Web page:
The empty pSUPER.retro vector (pS−), based on the murine stem cell virus (MSCV) genome, was purchased from Oligoengine (Seattle, WA, USA). The pSUPER.retro vector expressing shCOX-2 under RNA pol III H1 promoter control (pSH1) was created as described elsewhere (Strillacci et al, 2006). pSUPER.retro vectors expressing shCOX-2 under control of human Cox-2 promoter (pSCOX−2) and TBE (Tcf-binding element)-based promoter (pSTBE) were created as follows: in both vectors, RNA pol III transcription stop signal was substituted with a SV40 polyA sequence between HindIII and SalI restriction sites (SV40 polyA sequence was amplified from the hER/pSG5 expression plasmid; forward primer: 5′-CCCAAGCTTAAATAAAGCAATAGCATCAC-3′ reverse primer: 5′-TAGAGTCGACCAGACATGATAAGAT-3′, 120 bp product); in pSCOX−2, the H1 promoter (pH1) was substituted with the human Cox-2 promoter sequence (pCOX-2) between ApaI and BglII restriction sites (pCOX-2 sequence was amplified from HCA-7 genomic DNA; forward primer: 5′-CGGGCCCTGAGCACTACCCATGATA-3′ reverse primer: 5′-GAAGATCTCCGAGAGAACCTTCC-3′, 1254 bp product); in pSTBE, pH1 was substituted with the TBE-based promoter sequence (pTBE) between ApaI and BglII restriction sites (the pTBE sequence was amplified from TOPFLASH plasmid, kindly provided by Dr Hans Clevers, University Hospital, Utrecht, The Netherlands; forward primer: 5′-CGGGCCCAAGCTATCAAAGGG-3′ reverse primer: 5′-CGAGATCTGGCGCCTCAGCTGGC-3′, 151 bp product). A comprehensive scheme of pS vectors described above is shown in Figure 1.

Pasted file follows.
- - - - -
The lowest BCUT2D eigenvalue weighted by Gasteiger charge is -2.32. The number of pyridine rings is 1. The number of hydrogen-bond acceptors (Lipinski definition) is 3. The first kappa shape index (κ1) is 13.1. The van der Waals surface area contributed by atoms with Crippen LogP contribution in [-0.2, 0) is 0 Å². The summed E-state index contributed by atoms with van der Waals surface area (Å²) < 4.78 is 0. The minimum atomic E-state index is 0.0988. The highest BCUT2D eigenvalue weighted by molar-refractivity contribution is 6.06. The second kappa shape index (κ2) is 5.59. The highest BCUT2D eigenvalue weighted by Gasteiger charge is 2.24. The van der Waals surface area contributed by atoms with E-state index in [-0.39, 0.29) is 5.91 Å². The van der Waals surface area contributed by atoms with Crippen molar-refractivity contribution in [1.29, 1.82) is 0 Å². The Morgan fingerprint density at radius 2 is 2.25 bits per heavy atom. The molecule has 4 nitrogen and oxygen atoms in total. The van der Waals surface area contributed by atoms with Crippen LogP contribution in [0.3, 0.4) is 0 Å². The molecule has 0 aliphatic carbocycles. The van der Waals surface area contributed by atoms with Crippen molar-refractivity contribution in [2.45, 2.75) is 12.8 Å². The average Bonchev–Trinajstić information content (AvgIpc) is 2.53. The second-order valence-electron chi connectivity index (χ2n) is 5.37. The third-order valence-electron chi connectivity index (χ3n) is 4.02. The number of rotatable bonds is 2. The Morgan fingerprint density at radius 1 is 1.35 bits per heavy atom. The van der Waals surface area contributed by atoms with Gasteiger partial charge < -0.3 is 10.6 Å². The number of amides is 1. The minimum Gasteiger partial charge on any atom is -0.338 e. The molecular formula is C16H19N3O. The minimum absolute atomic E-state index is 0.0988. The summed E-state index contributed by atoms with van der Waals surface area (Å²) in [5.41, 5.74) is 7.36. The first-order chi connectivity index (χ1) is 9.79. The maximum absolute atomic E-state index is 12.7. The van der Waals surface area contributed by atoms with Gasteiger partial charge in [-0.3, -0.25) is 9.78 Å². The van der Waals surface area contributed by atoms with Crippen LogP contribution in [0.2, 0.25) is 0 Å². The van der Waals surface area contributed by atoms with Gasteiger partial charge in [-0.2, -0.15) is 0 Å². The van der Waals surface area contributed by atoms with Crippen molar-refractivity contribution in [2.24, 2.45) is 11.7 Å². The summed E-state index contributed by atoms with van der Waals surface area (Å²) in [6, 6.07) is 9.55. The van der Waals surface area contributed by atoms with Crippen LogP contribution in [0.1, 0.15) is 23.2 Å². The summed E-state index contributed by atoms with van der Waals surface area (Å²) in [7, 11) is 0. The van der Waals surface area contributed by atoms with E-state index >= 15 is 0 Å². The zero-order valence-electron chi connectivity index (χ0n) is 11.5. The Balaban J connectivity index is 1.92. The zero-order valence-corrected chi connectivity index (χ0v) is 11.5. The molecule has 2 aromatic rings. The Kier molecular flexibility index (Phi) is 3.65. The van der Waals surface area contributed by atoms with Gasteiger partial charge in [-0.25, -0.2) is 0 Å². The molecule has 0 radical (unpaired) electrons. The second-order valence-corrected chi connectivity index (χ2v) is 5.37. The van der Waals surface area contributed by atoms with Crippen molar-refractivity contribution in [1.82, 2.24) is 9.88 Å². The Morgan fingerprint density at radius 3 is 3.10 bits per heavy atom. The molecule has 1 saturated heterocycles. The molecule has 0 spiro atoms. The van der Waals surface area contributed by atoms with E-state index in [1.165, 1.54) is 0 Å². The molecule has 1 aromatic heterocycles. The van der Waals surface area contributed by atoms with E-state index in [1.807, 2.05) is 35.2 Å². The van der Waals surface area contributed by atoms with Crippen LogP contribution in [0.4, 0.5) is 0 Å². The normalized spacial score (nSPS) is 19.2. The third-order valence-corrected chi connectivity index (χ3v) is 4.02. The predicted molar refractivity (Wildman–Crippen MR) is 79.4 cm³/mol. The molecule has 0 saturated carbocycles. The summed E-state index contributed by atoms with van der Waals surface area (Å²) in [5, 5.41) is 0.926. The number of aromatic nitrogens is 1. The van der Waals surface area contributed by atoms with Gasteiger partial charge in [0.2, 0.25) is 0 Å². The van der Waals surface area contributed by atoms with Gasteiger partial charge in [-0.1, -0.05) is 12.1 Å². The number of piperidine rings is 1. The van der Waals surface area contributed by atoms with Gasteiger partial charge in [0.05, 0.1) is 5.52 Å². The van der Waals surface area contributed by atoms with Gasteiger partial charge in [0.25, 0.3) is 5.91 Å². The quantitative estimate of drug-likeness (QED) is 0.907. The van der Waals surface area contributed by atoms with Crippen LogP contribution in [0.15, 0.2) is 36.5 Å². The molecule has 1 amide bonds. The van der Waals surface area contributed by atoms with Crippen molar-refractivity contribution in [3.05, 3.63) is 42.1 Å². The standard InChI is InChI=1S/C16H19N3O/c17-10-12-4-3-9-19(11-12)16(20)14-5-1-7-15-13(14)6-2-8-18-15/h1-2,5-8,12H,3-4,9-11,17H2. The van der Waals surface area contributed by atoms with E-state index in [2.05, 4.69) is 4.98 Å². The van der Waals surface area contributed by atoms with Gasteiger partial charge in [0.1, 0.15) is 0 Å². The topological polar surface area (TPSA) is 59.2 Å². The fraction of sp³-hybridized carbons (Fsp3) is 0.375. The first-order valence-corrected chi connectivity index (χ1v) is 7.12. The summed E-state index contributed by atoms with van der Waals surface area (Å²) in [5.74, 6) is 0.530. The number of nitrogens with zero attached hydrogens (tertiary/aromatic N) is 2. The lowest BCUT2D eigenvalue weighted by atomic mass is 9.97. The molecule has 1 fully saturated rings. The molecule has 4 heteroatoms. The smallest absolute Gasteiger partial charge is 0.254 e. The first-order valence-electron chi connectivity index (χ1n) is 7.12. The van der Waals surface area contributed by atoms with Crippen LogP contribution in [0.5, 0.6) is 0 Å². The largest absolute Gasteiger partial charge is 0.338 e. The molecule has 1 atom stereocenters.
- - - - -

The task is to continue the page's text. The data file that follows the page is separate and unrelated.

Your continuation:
HCA-7, HT-29, HCT-116, NCM-460, HeLa and HEK-293 cells were seeded in 6-well plates (∼7 × 105 cells per well) at 70% confluence. After 24 h, cells were transfected with pS−, pSH1, pSCOX−2 and pSTBE vectors using Lipofectamine 2000 transfection reagent (Invitrogen, Carlsbad, CA, USA) according to the manufacturer's instructions. After 6 h of incubation at 37°C, the transfection medium was replaced with 2 ml of complete medium containing 10% FCS. Cells were lysed 48 h after transfection for real-time PCR and western blot analyses.